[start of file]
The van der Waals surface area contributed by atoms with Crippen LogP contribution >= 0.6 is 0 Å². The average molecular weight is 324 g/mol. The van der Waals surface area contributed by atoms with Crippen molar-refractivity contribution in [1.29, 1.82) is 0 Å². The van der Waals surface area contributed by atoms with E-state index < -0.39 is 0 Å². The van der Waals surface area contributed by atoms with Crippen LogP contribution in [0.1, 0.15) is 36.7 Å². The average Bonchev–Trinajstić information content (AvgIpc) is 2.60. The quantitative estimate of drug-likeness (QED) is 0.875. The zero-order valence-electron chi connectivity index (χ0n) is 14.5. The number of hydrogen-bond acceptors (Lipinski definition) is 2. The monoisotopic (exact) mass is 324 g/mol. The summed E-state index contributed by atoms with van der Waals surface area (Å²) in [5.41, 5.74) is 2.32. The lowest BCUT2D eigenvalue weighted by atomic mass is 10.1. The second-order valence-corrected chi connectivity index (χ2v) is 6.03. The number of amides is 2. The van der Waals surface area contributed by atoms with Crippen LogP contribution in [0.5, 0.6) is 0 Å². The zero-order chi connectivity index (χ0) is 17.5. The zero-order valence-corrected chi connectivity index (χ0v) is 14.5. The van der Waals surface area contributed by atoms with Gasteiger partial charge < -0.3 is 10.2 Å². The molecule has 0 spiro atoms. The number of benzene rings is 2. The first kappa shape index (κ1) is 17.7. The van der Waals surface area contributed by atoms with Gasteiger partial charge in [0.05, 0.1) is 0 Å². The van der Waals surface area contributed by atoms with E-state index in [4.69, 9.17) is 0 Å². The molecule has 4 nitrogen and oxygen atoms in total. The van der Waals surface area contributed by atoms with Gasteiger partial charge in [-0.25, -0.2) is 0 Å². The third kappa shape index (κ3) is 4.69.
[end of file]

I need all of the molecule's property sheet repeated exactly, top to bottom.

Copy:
The van der Waals surface area contributed by atoms with Crippen LogP contribution >= 0.6 is 0 Å². The average molecular weight is 324 g/mol. The van der Waals surface area contributed by atoms with Crippen molar-refractivity contribution in [1.29, 1.82) is 0 Å². The van der Waals surface area contributed by atoms with E-state index < -0.39 is 0 Å². The van der Waals surface area contributed by atoms with Crippen LogP contribution in [0.1, 0.15) is 36.7 Å². The average Bonchev–Trinajstić information content (AvgIpc) is 2.60. The quantitative estimate of drug-likeness (QED) is 0.875. The zero-order valence-electron chi connectivity index (χ0n) is 14.5. The number of hydrogen-bond acceptors (Lipinski definition) is 2. The monoisotopic (exact) mass is 324 g/mol. The summed E-state index contributed by atoms with van der Waals surface area (Å²) in [5.41, 5.74) is 2.32. The lowest BCUT2D eigenvalue weighted by atomic mass is 10.1. The second-order valence-corrected chi connectivity index (χ2v) is 6.03. The number of amides is 2. The van der Waals surface area contributed by atoms with Crippen LogP contribution in [0.5, 0.6) is 0 Å². The zero-order chi connectivity index (χ0) is 17.5. The zero-order valence-corrected chi connectivity index (χ0v) is 14.5. The van der Waals surface area contributed by atoms with Gasteiger partial charge < -0.3 is 10.2 Å². The molecule has 0 spiro atoms. The number of benzene rings is 2. The first kappa shape index (κ1) is 17.7. The van der Waals surface area contributed by atoms with Gasteiger partial charge in [0.05, 0.1) is 0 Å². The van der Waals surface area contributed by atoms with E-state index in [4.69, 9.17) is 0 Å². The molecule has 4 nitrogen and oxygen atoms in total. The van der Waals surface area contributed by atoms with Gasteiger partial charge in [-0.25, -0.2) is 0 Å². The third kappa shape index (κ3) is 4.69.